House Speaker Kevin McCarthy announced Tuesday he is calling on his committees to open a formal impeachment inquiry into President Joe Biden, even as they have yet to prove allegations he directly profited off his son’s foreign business deals.
The move comes amid increasing pressure from his right flank to move ahead with the inquiry, including some on his far right who have threatened to oust McCarthy from his speakership if he does not move swiftly enough on an impeachment inquiry. McCarthy is also trying to secure votes as part of negotiations to keep the government funded beyond the September 30 deadline to avert a shutdown.
“These are allegations of abuse of power, obstruction and corruption,” the California Republican said in remarks outside his office on Capitol Hill. “They warrant further investigation by the House of Representatives. That’s why today I am directing our House committee to open a formal impeachment inquiry into President Joe Biden.”
The House-led GOP investigations have yet to provide any direct evidence that the president financially benefited from Hunter Biden’s foreign business dealings.
McCarthy said he is tapping House chairmen Reps. James Comer of Kentucky, Jason Smith of Missouri and Jim Jordan of Ohio to lead the inquiry.
McCarthy and other prominent House Republicans are also expected to make a forceful pitch at a Thursday special conference meeting on Republican-led congressional investigations, sources familiar told CNN earlier Tuesday.
The development comes as the California Republican has been signaling all recess, as CNN has previously reported, that he’s moving closer to moving forward with such an investigation, related to the president’s son Hunter’s business dealings.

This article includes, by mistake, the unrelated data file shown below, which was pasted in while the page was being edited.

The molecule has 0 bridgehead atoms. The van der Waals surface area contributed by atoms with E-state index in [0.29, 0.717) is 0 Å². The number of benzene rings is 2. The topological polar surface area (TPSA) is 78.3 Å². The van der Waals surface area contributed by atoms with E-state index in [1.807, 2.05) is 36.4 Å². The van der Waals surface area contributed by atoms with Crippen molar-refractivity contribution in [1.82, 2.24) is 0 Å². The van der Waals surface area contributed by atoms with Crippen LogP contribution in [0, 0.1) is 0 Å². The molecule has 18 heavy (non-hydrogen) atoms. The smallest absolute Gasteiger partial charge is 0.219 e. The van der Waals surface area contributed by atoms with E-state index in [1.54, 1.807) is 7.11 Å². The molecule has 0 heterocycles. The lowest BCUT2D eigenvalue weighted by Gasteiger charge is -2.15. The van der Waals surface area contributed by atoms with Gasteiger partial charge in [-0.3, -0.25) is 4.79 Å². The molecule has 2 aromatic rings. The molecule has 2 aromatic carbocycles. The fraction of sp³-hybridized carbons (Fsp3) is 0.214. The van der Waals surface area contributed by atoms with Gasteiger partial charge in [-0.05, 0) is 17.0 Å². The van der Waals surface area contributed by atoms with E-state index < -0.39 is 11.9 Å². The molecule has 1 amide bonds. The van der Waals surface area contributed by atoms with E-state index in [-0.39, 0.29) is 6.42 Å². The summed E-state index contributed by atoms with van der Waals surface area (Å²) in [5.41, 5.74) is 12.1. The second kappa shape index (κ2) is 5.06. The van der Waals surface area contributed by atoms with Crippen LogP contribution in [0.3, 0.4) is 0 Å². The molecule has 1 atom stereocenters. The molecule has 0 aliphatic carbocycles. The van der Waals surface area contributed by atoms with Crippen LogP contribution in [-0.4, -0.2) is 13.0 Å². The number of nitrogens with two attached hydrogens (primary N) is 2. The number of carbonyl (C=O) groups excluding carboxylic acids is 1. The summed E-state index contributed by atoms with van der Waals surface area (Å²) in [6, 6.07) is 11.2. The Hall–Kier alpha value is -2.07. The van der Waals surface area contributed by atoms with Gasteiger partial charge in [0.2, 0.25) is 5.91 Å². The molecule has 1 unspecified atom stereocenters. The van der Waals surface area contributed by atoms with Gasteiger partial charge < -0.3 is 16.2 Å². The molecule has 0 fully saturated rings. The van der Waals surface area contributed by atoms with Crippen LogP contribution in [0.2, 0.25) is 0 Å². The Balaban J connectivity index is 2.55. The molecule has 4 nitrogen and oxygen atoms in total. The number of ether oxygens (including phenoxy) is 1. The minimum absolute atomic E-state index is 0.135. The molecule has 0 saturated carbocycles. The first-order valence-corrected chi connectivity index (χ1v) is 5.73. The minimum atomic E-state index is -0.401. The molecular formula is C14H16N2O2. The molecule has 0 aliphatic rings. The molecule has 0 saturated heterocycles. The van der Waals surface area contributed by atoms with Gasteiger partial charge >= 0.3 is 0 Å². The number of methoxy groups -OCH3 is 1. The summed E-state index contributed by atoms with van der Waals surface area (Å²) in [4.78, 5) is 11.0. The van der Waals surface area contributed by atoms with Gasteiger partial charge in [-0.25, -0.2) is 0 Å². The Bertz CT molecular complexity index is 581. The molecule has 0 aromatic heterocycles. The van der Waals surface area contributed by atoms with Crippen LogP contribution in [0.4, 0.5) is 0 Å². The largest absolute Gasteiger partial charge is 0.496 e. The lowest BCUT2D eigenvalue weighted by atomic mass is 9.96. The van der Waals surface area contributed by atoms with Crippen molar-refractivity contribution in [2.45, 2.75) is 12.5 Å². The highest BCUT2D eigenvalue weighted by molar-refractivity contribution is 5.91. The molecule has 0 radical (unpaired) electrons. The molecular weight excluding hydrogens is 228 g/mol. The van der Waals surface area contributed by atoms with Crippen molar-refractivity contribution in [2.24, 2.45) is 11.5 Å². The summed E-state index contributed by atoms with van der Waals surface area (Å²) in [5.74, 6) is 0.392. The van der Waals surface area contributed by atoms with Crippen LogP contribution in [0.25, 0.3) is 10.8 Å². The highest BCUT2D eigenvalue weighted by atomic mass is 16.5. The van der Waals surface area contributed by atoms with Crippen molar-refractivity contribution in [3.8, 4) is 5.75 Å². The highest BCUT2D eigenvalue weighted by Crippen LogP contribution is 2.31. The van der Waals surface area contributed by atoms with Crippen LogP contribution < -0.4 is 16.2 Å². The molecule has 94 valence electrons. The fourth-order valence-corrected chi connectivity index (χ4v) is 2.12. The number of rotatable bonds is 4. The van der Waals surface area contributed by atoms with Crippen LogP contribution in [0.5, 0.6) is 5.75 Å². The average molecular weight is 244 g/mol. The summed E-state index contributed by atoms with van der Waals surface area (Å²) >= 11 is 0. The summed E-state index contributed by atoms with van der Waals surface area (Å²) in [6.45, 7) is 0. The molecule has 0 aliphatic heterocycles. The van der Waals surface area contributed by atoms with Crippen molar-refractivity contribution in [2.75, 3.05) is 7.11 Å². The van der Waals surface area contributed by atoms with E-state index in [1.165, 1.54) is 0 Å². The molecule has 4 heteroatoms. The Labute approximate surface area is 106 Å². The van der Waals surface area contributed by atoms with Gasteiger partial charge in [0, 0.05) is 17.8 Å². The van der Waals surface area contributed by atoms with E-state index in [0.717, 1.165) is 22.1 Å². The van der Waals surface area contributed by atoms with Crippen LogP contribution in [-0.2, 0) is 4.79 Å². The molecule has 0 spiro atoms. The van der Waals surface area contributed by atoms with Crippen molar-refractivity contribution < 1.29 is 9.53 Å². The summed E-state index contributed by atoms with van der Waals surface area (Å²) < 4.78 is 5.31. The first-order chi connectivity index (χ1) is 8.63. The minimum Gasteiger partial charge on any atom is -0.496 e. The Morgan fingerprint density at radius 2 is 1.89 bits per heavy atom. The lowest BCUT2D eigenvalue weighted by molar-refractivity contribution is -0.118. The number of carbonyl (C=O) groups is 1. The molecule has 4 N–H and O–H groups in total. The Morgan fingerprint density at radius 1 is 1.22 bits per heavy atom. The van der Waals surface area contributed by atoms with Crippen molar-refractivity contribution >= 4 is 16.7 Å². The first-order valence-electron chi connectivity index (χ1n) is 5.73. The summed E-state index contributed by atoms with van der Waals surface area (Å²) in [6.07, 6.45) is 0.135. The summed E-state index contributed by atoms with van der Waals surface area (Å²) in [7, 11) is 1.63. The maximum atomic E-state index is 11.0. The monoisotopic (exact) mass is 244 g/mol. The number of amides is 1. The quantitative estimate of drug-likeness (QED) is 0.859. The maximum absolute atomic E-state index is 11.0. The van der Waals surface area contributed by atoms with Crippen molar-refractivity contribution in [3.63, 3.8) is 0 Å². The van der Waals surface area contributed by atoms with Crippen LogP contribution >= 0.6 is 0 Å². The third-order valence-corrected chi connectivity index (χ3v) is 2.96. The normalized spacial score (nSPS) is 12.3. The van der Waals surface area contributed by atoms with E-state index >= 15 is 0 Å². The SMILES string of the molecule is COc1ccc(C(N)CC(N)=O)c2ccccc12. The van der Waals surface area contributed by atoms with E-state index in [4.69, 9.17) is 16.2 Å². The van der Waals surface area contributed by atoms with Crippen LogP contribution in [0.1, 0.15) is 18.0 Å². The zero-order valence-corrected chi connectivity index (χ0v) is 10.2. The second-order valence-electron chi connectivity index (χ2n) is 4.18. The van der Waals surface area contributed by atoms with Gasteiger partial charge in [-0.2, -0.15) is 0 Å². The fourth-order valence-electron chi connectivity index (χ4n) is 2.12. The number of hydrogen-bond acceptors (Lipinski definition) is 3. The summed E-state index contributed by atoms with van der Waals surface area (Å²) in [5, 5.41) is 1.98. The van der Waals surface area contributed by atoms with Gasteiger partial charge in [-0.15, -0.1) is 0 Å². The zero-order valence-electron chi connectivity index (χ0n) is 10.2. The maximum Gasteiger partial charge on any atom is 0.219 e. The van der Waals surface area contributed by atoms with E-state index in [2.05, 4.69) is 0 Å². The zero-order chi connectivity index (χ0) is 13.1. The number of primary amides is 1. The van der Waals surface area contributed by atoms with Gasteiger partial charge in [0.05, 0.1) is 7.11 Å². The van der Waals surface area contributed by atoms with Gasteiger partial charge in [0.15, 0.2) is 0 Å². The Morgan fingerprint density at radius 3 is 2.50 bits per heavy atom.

In recent weeks, McCarthy has privately told Republicans he plans to pursue an impeachment inquiry into Biden and hopes to start the process by the end of September, according to multiple GOP sources familiar with the conversations. While McCarthy has already publicly threatened to launch an inquiry, sources say that McCarthy has sent even stronger signals about his intentions behind closed doors.
Punchbowl first reported McCarthy’s expected message on an impeachment inquiry.
The expected next step also comes as McCarthy is laying the groundwork to argue to Republican House members that they need to keep the government funded so they can pursue all of these investigative threads. The government faces a funding deadline by the end of this month in order to avert a government shutdown.
But Tuesday’s news will mark a real effort by McCarthy to start moving ahead and get House Republican skeptics on board with proceeding. A source familiar says McCarthy will not put anything on floor until they know what the numbers are. House Republican leadership will need to formally whip votes at some point which they have not yet done.
McCarthy did not mention holding a vote to launch the inquiry during his remarks Tuesday.
This story and headline have been updated with additional developments.